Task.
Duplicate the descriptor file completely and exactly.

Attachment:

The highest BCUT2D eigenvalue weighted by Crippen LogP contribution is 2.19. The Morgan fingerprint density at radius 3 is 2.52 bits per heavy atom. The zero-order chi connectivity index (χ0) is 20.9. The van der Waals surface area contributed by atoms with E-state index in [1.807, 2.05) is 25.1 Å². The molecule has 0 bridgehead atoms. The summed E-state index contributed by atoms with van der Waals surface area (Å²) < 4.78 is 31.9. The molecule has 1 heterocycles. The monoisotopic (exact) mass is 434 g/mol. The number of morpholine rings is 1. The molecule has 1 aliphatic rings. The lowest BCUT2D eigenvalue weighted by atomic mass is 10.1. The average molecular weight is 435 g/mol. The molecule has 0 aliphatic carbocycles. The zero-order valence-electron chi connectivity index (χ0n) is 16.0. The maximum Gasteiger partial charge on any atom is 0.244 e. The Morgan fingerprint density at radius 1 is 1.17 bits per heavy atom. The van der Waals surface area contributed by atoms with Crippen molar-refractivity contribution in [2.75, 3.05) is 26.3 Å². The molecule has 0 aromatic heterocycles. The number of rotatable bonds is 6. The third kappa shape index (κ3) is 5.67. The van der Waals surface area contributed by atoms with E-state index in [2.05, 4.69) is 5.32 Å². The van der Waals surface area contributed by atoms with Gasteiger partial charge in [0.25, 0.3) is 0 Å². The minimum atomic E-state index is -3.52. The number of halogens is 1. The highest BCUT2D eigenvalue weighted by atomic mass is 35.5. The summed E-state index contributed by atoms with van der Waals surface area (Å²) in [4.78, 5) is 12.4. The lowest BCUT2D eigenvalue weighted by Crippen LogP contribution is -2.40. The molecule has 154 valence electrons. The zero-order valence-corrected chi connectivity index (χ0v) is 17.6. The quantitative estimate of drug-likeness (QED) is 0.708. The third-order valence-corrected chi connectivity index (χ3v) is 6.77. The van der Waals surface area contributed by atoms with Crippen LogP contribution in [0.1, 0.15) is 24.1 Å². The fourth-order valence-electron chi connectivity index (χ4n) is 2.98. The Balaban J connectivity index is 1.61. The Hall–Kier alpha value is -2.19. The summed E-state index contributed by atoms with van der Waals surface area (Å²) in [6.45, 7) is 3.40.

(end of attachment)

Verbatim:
The highest BCUT2D eigenvalue weighted by Crippen LogP contribution is 2.19. The Morgan fingerprint density at radius 3 is 2.52 bits per heavy atom. The zero-order chi connectivity index (χ0) is 20.9. The van der Waals surface area contributed by atoms with E-state index in [1.807, 2.05) is 25.1 Å². The molecule has 0 bridgehead atoms. The summed E-state index contributed by atoms with van der Waals surface area (Å²) < 4.78 is 31.9. The molecule has 1 heterocycles. The monoisotopic (exact) mass is 434 g/mol. The number of morpholine rings is 1. The molecule has 1 aliphatic rings. The lowest BCUT2D eigenvalue weighted by atomic mass is 10.1. The average molecular weight is 435 g/mol. The molecule has 0 aliphatic carbocycles. The zero-order valence-electron chi connectivity index (χ0n) is 16.0. The maximum Gasteiger partial charge on any atom is 0.244 e. The Morgan fingerprint density at radius 1 is 1.17 bits per heavy atom. The van der Waals surface area contributed by atoms with Crippen molar-refractivity contribution in [2.75, 3.05) is 26.3 Å². The molecule has 0 aromatic heterocycles. The number of rotatable bonds is 6. The third kappa shape index (κ3) is 5.67. The van der Waals surface area contributed by atoms with E-state index in [2.05, 4.69) is 5.32 Å². The van der Waals surface area contributed by atoms with Gasteiger partial charge in [0.25, 0.3) is 0 Å². The minimum atomic E-state index is -3.52. The number of halogens is 1. The highest BCUT2D eigenvalue weighted by atomic mass is 35.5. The summed E-state index contributed by atoms with van der Waals surface area (Å²) in [4.78, 5) is 12.4. The lowest BCUT2D eigenvalue weighted by Crippen LogP contribution is -2.40. The molecule has 154 valence electrons. The zero-order valence-corrected chi connectivity index (χ0v) is 17.6. The quantitative estimate of drug-likeness (QED) is 0.708. The third-order valence-corrected chi connectivity index (χ3v) is 6.77. The van der Waals surface area contributed by atoms with Crippen LogP contribution in [0.1, 0.15) is 24.1 Å². The fourth-order valence-electron chi connectivity index (χ4n) is 2.98. The Balaban J connectivity index is 1.61. The Hall–Kier alpha value is -2.19. The summed E-state index contributed by atoms with van der Waals surface area (Å²) in [6.45, 7) is 3.40.